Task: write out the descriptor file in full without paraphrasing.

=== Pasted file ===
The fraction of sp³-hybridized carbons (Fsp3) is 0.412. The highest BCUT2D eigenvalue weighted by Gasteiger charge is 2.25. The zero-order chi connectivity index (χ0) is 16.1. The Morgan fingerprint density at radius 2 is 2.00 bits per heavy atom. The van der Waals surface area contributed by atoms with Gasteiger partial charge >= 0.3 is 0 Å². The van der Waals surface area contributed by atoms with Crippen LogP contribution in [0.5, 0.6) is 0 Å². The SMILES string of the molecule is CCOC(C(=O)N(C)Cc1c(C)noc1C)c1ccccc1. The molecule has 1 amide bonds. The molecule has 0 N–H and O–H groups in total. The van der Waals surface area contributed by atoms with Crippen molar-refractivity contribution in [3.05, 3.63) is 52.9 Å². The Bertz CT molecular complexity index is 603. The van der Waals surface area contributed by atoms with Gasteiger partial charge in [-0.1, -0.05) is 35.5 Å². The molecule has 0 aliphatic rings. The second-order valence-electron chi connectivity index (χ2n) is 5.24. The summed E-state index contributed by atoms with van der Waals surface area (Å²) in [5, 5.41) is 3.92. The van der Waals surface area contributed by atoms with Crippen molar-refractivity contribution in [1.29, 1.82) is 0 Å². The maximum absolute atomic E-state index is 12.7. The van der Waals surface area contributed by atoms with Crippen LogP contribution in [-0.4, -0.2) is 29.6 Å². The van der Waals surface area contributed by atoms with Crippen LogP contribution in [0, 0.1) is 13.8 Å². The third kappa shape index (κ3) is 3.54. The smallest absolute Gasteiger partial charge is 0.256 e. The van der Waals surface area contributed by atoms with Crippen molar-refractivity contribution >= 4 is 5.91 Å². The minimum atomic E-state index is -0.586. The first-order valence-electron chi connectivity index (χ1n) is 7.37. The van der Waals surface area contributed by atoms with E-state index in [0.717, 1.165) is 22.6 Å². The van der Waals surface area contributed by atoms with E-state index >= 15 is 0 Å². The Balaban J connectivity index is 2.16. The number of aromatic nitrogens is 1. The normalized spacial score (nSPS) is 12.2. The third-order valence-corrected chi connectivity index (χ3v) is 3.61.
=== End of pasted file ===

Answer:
The fraction of sp³-hybridized carbons (Fsp3) is 0.412. The highest BCUT2D eigenvalue weighted by Gasteiger charge is 2.25. The zero-order chi connectivity index (χ0) is 16.1. The Morgan fingerprint density at radius 2 is 2.00 bits per heavy atom. The van der Waals surface area contributed by atoms with Gasteiger partial charge >= 0.3 is 0 Å². The van der Waals surface area contributed by atoms with Crippen LogP contribution in [0.5, 0.6) is 0 Å². The SMILES string of the molecule is CCOC(C(=O)N(C)Cc1c(C)noc1C)c1ccccc1. The molecule has 1 amide bonds. The molecule has 0 N–H and O–H groups in total. The van der Waals surface area contributed by atoms with Crippen molar-refractivity contribution in [3.05, 3.63) is 52.9 Å². The Bertz CT molecular complexity index is 603. The van der Waals surface area contributed by atoms with Gasteiger partial charge in [-0.1, -0.05) is 35.5 Å². The molecule has 0 aliphatic rings. The second-order valence-electron chi connectivity index (χ2n) is 5.24. The summed E-state index contributed by atoms with van der Waals surface area (Å²) in [5, 5.41) is 3.92. The van der Waals surface area contributed by atoms with Crippen molar-refractivity contribution in [1.29, 1.82) is 0 Å². The maximum absolute atomic E-state index is 12.7. The van der Waals surface area contributed by atoms with Crippen LogP contribution in [-0.4, -0.2) is 29.6 Å². The van der Waals surface area contributed by atoms with Crippen LogP contribution in [0, 0.1) is 13.8 Å². The third kappa shape index (κ3) is 3.54. The smallest absolute Gasteiger partial charge is 0.256 e. The van der Waals surface area contributed by atoms with Crippen molar-refractivity contribution >= 4 is 5.91 Å². The minimum atomic E-state index is -0.586. The first-order valence-electron chi connectivity index (χ1n) is 7.37. The van der Waals surface area contributed by atoms with E-state index in [0.717, 1.165) is 22.6 Å². The van der Waals surface area contributed by atoms with E-state index >= 15 is 0 Å². The Balaban J connectivity index is 2.16. The number of aromatic nitrogens is 1. The normalized spacial score (nSPS) is 12.2. The third-order valence-corrected chi connectivity index (χ3v) is 3.61.